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Leaders / Transform society by linking businesses / Challenging GAFA through partnerships

Hiroyuki Taira/The Yomiuri Shimbun

Akiyoshi Hiraoka speaks to The Yomiuri Shimbun.

The Yomiuri Shimbun Systems integrator Nihon Unisys, Ltd. is transforming itself into an enabler for resolving social issues amid the digital revolution. For this installment of Leaders, a column featuring corporate management and senior executives, President and CEO Akiyoshi Hiraoka explains his growth strategy to The Yomiuri Shimbun.

The main business of Nihon Unisys used to be to develop and deliver systems at the request of our clients including banks, manufacturers and retailers. We have responded to various customers’ demands to make their businesses more efficient.

Meanwhile, information technology has drastically evolved along with the growth of the internet. However, the speed of progress has been so quick that customers have become unsure about what to do, or what to request of us. When this happens, a systems integrator misses business opportunities.

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  • Hiroyuki Taira/The Yomiuri Shimbun

Around 2002, I submitted a report to the company, acting with a sense of urgency. After having discussions with entrepreneurs from Silicon Valley, I thought I had to make a move. It turned out to be a bit premature.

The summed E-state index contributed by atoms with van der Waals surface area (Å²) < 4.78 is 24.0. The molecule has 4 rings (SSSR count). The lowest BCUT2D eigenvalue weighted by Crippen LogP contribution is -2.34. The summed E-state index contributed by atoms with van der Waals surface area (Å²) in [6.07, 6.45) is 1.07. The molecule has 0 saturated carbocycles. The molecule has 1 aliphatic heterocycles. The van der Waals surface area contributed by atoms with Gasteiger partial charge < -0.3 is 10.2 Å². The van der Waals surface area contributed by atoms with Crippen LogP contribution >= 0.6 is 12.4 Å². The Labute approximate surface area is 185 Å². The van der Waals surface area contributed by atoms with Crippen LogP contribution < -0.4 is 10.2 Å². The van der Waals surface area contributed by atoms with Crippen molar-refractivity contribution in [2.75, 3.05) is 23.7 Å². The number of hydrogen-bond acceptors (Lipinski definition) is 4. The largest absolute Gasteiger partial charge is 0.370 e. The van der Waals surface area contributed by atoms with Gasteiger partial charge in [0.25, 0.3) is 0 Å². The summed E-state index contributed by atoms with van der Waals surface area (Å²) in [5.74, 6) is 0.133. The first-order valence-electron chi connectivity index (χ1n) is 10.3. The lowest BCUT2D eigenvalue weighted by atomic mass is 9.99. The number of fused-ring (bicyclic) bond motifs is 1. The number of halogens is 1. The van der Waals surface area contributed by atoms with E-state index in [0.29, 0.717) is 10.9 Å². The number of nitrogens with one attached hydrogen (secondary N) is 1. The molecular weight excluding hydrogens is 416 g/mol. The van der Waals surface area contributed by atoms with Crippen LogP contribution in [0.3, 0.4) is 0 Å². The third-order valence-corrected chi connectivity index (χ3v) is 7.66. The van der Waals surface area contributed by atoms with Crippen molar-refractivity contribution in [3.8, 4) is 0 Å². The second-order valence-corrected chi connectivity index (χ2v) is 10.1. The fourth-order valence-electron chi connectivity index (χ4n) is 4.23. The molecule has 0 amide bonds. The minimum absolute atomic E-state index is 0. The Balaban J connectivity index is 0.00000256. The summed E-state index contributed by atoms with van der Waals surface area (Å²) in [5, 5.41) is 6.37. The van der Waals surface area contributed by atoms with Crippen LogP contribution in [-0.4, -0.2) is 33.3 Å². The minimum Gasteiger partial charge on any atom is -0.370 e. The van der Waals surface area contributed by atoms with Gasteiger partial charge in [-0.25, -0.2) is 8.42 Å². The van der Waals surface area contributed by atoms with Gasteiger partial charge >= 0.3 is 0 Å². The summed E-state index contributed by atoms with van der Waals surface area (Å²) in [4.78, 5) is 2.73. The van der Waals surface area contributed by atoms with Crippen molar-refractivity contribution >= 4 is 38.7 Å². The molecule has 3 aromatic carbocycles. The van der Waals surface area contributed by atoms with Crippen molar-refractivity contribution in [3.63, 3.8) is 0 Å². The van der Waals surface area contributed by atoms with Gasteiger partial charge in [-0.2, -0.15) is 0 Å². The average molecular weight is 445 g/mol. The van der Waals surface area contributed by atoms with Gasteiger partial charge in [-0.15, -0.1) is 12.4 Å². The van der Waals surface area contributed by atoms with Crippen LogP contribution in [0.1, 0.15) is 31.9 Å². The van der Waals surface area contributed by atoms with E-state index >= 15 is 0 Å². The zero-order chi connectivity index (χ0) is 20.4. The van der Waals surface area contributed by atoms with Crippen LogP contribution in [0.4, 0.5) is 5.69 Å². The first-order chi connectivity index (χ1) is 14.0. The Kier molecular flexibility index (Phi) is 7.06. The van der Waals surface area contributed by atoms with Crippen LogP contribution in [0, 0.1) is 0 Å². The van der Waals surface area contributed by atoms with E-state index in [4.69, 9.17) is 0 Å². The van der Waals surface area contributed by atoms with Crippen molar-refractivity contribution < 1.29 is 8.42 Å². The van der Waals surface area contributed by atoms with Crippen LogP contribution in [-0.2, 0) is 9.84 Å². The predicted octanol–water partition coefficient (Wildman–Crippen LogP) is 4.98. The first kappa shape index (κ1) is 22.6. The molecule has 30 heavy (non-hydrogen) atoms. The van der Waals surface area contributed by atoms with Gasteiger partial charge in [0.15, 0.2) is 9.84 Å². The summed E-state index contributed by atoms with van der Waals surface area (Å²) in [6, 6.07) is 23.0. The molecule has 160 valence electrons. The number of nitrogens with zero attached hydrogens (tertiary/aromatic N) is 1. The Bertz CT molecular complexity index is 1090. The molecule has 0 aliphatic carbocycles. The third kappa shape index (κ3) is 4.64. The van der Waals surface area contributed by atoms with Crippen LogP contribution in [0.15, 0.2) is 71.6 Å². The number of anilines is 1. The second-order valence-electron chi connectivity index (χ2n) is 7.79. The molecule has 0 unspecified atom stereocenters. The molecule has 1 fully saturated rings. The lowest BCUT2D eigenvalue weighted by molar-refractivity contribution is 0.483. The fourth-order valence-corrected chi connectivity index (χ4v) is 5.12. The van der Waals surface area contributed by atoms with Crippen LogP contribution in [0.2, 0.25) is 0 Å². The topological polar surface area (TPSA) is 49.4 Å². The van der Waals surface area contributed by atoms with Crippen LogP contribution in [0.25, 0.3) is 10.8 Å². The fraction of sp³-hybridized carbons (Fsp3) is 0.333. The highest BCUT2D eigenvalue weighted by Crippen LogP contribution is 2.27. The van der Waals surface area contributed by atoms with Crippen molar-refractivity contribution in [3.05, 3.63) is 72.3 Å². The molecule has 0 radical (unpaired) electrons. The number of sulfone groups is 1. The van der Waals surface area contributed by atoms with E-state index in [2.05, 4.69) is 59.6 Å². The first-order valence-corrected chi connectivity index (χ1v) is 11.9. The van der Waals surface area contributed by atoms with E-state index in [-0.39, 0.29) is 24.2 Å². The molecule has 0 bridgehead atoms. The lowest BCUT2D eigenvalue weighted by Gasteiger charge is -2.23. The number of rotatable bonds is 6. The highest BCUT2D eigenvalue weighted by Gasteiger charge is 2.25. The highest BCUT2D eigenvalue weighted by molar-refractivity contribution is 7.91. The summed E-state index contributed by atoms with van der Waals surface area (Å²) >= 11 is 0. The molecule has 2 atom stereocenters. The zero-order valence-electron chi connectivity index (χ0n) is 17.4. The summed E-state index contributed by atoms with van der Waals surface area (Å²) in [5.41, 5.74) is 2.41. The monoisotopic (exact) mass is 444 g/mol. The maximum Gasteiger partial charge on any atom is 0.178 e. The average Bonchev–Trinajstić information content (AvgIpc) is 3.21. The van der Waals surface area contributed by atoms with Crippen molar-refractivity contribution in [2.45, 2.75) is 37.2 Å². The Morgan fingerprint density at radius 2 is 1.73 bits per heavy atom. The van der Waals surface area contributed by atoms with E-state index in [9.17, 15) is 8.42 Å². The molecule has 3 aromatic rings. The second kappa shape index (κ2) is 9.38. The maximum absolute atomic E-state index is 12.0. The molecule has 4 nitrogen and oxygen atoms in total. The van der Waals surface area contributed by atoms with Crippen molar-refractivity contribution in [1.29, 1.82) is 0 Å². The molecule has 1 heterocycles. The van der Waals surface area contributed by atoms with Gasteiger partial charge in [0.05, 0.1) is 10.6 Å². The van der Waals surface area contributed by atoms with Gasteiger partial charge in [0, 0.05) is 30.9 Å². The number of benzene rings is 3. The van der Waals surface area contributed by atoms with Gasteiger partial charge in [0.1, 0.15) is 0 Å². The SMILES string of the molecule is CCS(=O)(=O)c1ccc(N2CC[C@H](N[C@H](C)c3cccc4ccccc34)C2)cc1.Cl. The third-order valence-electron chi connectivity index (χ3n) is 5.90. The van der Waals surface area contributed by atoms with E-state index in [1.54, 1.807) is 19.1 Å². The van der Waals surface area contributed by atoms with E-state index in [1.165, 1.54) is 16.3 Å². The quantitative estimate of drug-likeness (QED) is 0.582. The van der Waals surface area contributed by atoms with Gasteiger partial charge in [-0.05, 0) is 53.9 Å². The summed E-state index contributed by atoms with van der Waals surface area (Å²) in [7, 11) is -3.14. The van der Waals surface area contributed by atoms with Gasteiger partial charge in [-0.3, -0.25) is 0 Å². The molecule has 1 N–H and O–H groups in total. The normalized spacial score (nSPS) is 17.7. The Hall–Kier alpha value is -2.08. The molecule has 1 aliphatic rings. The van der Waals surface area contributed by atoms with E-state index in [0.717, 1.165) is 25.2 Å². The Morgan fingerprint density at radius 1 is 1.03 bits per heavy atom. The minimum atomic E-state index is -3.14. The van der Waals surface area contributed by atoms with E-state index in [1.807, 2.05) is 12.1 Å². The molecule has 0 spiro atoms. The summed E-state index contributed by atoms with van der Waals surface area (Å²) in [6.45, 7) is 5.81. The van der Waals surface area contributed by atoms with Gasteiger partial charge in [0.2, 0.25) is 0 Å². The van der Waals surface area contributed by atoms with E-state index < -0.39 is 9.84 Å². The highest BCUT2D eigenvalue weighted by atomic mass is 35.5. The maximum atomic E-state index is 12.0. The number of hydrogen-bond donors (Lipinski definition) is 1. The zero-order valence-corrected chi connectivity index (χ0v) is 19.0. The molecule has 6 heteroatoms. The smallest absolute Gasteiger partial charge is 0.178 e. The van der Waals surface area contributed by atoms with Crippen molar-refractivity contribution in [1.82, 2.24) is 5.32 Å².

The company president said to me at the time, “If that’s the case, do something about it.” So I established a new business division to cooperate with other companies from different industries. I was trying to launch a one-stop moving service, which would provide a full package of assistance for customers such as selecting a place to move to, purchasing furniture, taking care of procedures for changing children’s schools and for water and gas, and opening a bank account.

At that time, however, information technology infrastructure, including the internet, was not good enough for this service. There were also the regulations and business practices of related industries to overcome. The participating companies had their worries about the extent to which we could actually bring the idea into being. After all that, the business division was dissolved after a year.

I believe that the orientation of that business was not wrong. The evolution of communications technology and the advent of the digital revolution thereafter have been breaking down the old order and divisions of business industries.

If we could connect different businesses, we would see new services come out of it. We would not only improve business efficiency, but also enhance the values of products and services, change our way of doing business and refine our lifestyles. I realized that my company could play the role of catalyst in the process of connecting different businesses.

My company has advocated this idea by calling it a “business ecosystem” — comparing the interdependence of corporations to ecological systems in biology.